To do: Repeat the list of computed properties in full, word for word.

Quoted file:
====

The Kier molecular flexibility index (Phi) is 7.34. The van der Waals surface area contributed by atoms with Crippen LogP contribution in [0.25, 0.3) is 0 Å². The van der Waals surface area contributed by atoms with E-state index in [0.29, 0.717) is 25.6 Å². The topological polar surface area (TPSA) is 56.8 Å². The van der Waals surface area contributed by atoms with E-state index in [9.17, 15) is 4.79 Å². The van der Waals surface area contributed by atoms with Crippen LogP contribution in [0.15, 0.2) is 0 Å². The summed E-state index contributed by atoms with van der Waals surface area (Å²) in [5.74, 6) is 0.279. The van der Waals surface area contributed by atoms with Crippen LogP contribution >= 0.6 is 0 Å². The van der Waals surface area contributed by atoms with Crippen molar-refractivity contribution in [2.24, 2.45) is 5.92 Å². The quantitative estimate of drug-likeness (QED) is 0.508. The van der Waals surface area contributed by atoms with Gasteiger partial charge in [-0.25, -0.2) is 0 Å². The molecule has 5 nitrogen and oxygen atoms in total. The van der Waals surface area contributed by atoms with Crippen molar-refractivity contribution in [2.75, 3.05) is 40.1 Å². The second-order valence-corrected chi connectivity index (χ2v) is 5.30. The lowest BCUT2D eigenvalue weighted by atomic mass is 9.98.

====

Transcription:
The Kier molecular flexibility index (Phi) is 7.34. The van der Waals surface area contributed by atoms with Crippen LogP contribution in [0.25, 0.3) is 0 Å². The van der Waals surface area contributed by atoms with E-state index in [0.29, 0.717) is 25.6 Å². The topological polar surface area (TPSA) is 56.8 Å². The van der Waals surface area contributed by atoms with E-state index in [9.17, 15) is 4.79 Å². The van der Waals surface area contributed by atoms with Crippen LogP contribution in [0.15, 0.2) is 0 Å². The summed E-state index contributed by atoms with van der Waals surface area (Å²) in [5.74, 6) is 0.279. The van der Waals surface area contributed by atoms with Crippen LogP contribution >= 0.6 is 0 Å². The van der Waals surface area contributed by atoms with Crippen molar-refractivity contribution in [2.24, 2.45) is 5.92 Å². The quantitative estimate of drug-likeness (QED) is 0.508. The van der Waals surface area contributed by atoms with Gasteiger partial charge in [-0.25, -0.2) is 0 Å². The molecule has 5 nitrogen and oxygen atoms in total. The van der Waals surface area contributed by atoms with Crippen molar-refractivity contribution in [2.75, 3.05) is 40.1 Å². The second-order valence-corrected chi connectivity index (χ2v) is 5.30. The lowest BCUT2D eigenvalue weighted by atomic mass is 9.98.